Why You Need Sports Specific (Weight) Training

Sports specific training can achieve a stronger and speedier athletic performance because the main characteristic of most specificity exercises is that they closely resemble the individuated body mechanics in your particular sport.


Sports specific training is that which is auxiliary or in addition to the training that an athlete practices for their particular sport. It usually consists of a conditioning program built around sports skills that help you as an athlete realize your goals much more quickly than if you trained without such a program.  A ski jumper would need their legs to be like shock absorbers when landing and a football player when blocking would need explosive power in both their arms and legs.  Sports specific training can achieve a stronger and speedier athletic performance because the main characteristic of most specificity exercises is that they closely resemble the individuated body mechanics in your particular sport.  Here are some examples and suggestions:

 Sports Specific Training for Power

This is weight training for maximal effort when you bench press, squat or deadlift for a one rep max.  The regular training involves using a medium weight for six to ten repetitions which would be seventy to eighty percent of your one rep max.  Do three to five sets for each.  Every workout you should add a little more weight on the bar.  Once in awhile, you should reserve a workout to do a personal one rep record (PR) in say the bench press or squat.  You can add overhead press, bent rowing and weighted chins to this list.  Power training is especially valuable for martial and grappling sports such as football, mixed martial arts, rugby, wrestling and judo.

 Sports Specific Training for Speed and Acceleration

Light free weights of between forty to sixty percent of your one rep max can be used for both the bench press and squat to develop the speed aspect of strength.  You would follow the Westside barbell training protocol for this:  For bench press with a barbell, take about fifty percent of you 1RM and do six to eight sets of three repetitions each.  For back squats with a barbell, you take about fifty percent of your 1RM max and perform ten to twelve sets of two repetitions each.  Keep in mind that speed is the goal.  the weight should not be so light that it flies up out of your hands and it should be heavy enough that when you push that thing up, at least the starting of the rep should feel like you are pushing your maximum weight.  Speed is useful for football, mixed martial arts, track and field, gymnastics, volleyball, diving;  The list goes on.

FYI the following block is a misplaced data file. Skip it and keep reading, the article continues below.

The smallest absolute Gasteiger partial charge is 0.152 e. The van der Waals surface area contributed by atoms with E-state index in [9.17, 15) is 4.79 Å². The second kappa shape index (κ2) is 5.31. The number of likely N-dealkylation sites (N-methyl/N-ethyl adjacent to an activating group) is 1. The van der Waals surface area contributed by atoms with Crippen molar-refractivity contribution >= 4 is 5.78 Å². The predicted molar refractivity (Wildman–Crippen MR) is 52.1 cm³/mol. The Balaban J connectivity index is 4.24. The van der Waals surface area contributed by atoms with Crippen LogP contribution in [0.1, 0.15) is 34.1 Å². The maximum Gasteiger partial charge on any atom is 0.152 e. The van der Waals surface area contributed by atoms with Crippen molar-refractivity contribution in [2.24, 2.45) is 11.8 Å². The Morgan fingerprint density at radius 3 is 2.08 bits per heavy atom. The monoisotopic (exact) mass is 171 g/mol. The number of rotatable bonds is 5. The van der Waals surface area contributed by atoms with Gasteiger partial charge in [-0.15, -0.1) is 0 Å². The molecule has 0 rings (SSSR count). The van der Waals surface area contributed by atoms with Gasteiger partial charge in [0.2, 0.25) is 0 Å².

The somewhat technical Olympic lifts such as the clean and press and the snatch would also be classified under speed and acceleration training as well as plyometric jumping.  (Each should be the subject of a separate article).

Another note:  Developing speed for the horizontal for sports such as tennis would not use this type of training but would rather incorporate quickness with sprints forwards and backwards and from side to side in the athlete’s sports specific conditioning program.

 Sports Specific Training for the Demands of Strength Endurance

This type of training is often neglected.  It consists of performing fifteen plus repetitions using free weights or machines.  This would develop muscles that are capable of producing repetitive contractions under moderate to extreme fatigue.  Long distance skiers, runners, rowers, triathletes and the like would do this type of training.

 Injury prevention

It has been said that football is not a contact sport but rather, a collision sport.  The legendary strength coach Bill Starr stated that a sport such as football is nothing short of war (albeit, a somewhat controlled one).  It is for this reason that the weight workout in the gym should be a lot tougher than the practice out on the field.  There seem to be fewer injuries when this advice is followed which can be applied to virtually any sport.  Regular weight training strengthens and toughens not only muscle but connective tissue as well.

Conclusion

So whether you want to improve your karate, your baseball swing, base stealing, basketball speed or any kind of athletic performance, sports specific training workouts with weights is one of the fantastic ways to increase the likelihood of your success of performing in the zone.  Along with a good nutritional program, you will develop added power, speed and strength.  Also, it may help to prevent injuries and also bring the attractive benefit of hypertrophy (more muscle mass) as well.  Your competition is very likely using sports specific training and so should you.


Hey, what would be more sports specific training than training your vertical jump. Whether you are playing basketball, volleyball, football or some other sport The Jump Manual can definitely help you increase the vertical in your jumping.

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